Interesting Infographics: The Good & Bad Habits of Smart People

I wanted to do something a little different this week, so I found a neat little infographic from NowSourcing that lists the good and bad habits that are common among the world’s smartest people. I thought it might be fun to run through the list and see how many apply – who knows, you or a member of your team may be the next Grace Hopper or Nikola Tesla!

First, let’s look at the good habits:

Smart people are persistent. Did you know that Thomas Edison logged over 1000 attempts at the light bulb? Or that Albert Einstein didn’t speak until he was 4? Smart people are driven and do not give up easily.

Smart people set goals. Students who were given 4 weeks to accomplish a goal performed much better if they had written goals (64%) or shared their goals with their friends (76%), versus students who did not write their goals down (43%).

Smart people are avid readers. Reading increases verbal and writing skills, concentration, problem-solving skills, and memory. It also helps you think more clearly. So pick up that book!

Smart people are self-disciplined. Believe it or not, but IQ level is actually a good indicator of rates of virginity among adolescents. Undergrad students in top schools like MIT, Harvard, and Princeton are more likely to be virgins.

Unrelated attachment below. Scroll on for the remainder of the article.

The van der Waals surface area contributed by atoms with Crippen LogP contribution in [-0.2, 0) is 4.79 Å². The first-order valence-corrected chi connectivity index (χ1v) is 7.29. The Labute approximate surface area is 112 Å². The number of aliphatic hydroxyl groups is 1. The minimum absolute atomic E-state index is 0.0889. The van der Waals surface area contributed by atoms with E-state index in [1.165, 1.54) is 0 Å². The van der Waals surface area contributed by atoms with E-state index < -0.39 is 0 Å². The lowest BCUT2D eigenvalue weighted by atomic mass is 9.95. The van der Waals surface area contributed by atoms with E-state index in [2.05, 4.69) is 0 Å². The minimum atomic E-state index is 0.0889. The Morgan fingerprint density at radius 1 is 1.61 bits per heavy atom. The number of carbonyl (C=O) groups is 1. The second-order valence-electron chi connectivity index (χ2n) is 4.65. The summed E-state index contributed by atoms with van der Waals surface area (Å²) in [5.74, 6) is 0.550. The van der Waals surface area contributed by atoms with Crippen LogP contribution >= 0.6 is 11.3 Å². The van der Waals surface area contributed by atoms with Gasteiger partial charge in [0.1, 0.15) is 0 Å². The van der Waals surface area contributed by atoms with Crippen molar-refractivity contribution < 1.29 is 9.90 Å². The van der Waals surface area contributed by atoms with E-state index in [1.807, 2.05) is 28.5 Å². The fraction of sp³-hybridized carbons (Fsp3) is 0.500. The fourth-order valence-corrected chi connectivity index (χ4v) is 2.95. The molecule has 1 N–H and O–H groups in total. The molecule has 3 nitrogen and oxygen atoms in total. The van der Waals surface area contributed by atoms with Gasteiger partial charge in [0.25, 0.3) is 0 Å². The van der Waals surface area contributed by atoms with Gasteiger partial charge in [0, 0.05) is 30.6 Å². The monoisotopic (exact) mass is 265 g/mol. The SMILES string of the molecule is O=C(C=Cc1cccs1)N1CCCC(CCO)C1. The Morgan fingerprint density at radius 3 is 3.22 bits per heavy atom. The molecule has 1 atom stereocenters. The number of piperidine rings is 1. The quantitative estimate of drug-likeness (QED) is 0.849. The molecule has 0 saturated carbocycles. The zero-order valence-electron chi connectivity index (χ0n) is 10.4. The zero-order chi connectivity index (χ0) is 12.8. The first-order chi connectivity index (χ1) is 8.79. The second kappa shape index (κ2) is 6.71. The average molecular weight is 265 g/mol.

Smart people think about thinking. Smart people are able to think critically about the way that they think, and have great cognitive skills such as the ability to compare, analyze, and infer.

Now, let’s look at the bad habits:

Smart people tend to drink and use drugs. Children with high IQs tend to grow up to be adults who binge drink more frequently, as well as use drugs. Girls with an IQ of greater than 107 are especially more likely to use drugs as adults.

Smart people are night owls. Studies have shown that the higher your IQ, the more likely you are to be regularly awake past midnight. Lack of sleep has some pretty serious consequences, including increased risk of heart disease, depression, and obesity.

Smart people are anxious. In 2012, a study found that patients with generic anxiety disorders had higher IQ scores than healthy volunteers.

Hopefully, you practice all of the good habits and none of the bad ones. Are you ready to apply for MENSA? Let me know in the comments!